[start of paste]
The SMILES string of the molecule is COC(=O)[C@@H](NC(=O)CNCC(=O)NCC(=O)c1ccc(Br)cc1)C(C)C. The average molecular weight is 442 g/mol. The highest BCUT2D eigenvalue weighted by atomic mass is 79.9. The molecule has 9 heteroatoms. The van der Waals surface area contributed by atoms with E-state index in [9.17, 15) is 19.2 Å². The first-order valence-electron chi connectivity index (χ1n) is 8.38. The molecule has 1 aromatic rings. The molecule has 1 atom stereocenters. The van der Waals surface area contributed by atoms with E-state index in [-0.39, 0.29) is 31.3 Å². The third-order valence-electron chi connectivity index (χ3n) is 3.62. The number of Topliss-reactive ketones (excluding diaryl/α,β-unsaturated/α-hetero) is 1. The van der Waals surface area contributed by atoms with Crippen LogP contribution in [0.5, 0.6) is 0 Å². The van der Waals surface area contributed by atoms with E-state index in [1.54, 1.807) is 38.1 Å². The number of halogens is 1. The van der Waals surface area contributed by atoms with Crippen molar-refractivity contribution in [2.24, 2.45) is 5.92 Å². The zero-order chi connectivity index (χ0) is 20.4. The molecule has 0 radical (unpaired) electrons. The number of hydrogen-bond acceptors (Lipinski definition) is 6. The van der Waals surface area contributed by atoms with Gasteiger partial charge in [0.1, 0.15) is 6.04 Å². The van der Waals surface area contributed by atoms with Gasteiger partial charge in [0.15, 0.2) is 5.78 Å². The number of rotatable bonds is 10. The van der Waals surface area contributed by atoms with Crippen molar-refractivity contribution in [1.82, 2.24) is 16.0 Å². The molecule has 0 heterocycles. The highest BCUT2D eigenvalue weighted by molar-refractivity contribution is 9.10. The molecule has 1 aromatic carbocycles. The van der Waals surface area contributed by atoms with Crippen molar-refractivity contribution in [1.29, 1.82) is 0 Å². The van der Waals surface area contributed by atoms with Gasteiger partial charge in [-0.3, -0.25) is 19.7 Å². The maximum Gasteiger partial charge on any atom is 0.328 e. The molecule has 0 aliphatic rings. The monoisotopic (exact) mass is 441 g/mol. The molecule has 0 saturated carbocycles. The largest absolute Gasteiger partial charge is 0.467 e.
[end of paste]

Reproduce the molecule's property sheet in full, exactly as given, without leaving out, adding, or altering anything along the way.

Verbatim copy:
The SMILES string of the molecule is COC(=O)[C@@H](NC(=O)CNCC(=O)NCC(=O)c1ccc(Br)cc1)C(C)C. The average molecular weight is 442 g/mol. The highest BCUT2D eigenvalue weighted by atomic mass is 79.9. The molecule has 9 heteroatoms. The van der Waals surface area contributed by atoms with E-state index in [9.17, 15) is 19.2 Å². The first-order valence-electron chi connectivity index (χ1n) is 8.38. The molecule has 1 aromatic rings. The molecule has 1 atom stereocenters. The van der Waals surface area contributed by atoms with E-state index in [-0.39, 0.29) is 31.3 Å². The third-order valence-electron chi connectivity index (χ3n) is 3.62. The number of Topliss-reactive ketones (excluding diaryl/α,β-unsaturated/α-hetero) is 1. The van der Waals surface area contributed by atoms with Crippen LogP contribution in [0.5, 0.6) is 0 Å². The van der Waals surface area contributed by atoms with E-state index in [1.54, 1.807) is 38.1 Å². The number of halogens is 1. The van der Waals surface area contributed by atoms with Crippen molar-refractivity contribution in [2.24, 2.45) is 5.92 Å². The zero-order chi connectivity index (χ0) is 20.4. The molecule has 0 radical (unpaired) electrons. The number of hydrogen-bond acceptors (Lipinski definition) is 6. The van der Waals surface area contributed by atoms with Gasteiger partial charge in [0.1, 0.15) is 6.04 Å². The van der Waals surface area contributed by atoms with Gasteiger partial charge in [0.15, 0.2) is 5.78 Å². The number of rotatable bonds is 10. The van der Waals surface area contributed by atoms with Crippen molar-refractivity contribution in [1.82, 2.24) is 16.0 Å². The molecule has 0 heterocycles. The highest BCUT2D eigenvalue weighted by molar-refractivity contribution is 9.10. The molecule has 1 aromatic carbocycles. The van der Waals surface area contributed by atoms with Crippen molar-refractivity contribution in [1.29, 1.82) is 0 Å². The van der Waals surface area contributed by atoms with Gasteiger partial charge in [-0.3, -0.25) is 19.7 Å². The maximum Gasteiger partial charge on any atom is 0.328 e. The molecule has 0 aliphatic rings. The monoisotopic (exact) mass is 441 g/mol. The molecule has 0 saturated carbocycles. The largest absolute Gasteiger partial charge is 0.467 e.